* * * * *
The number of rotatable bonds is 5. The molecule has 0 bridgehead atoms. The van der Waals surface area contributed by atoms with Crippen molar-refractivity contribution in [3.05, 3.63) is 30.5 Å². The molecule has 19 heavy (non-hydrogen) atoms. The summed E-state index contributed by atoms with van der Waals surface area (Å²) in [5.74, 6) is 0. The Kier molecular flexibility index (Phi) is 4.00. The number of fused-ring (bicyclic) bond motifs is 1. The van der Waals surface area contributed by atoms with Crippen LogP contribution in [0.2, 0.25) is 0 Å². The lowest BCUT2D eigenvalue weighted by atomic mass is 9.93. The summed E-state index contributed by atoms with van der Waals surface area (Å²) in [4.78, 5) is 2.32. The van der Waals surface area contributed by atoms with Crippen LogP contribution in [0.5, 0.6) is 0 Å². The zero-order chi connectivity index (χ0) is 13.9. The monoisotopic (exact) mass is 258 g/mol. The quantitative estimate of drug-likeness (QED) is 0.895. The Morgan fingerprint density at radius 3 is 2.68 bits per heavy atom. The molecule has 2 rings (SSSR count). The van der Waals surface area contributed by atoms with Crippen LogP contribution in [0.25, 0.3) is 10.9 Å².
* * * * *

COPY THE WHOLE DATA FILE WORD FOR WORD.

The number of rotatable bonds is 5. The molecule has 0 bridgehead atoms. The van der Waals surface area contributed by atoms with Crippen molar-refractivity contribution in [3.05, 3.63) is 30.5 Å². The molecule has 19 heavy (non-hydrogen) atoms. The summed E-state index contributed by atoms with van der Waals surface area (Å²) in [5.74, 6) is 0. The Kier molecular flexibility index (Phi) is 4.00. The number of fused-ring (bicyclic) bond motifs is 1. The van der Waals surface area contributed by atoms with Crippen LogP contribution in [0.2, 0.25) is 0 Å². The lowest BCUT2D eigenvalue weighted by atomic mass is 9.93. The summed E-state index contributed by atoms with van der Waals surface area (Å²) in [4.78, 5) is 2.32. The van der Waals surface area contributed by atoms with Crippen LogP contribution in [0.5, 0.6) is 0 Å². The zero-order chi connectivity index (χ0) is 13.9. The monoisotopic (exact) mass is 258 g/mol. The quantitative estimate of drug-likeness (QED) is 0.895. The Morgan fingerprint density at radius 3 is 2.68 bits per heavy atom. The molecule has 2 rings (SSSR count). The van der Waals surface area contributed by atoms with Crippen LogP contribution in [0.25, 0.3) is 10.9 Å².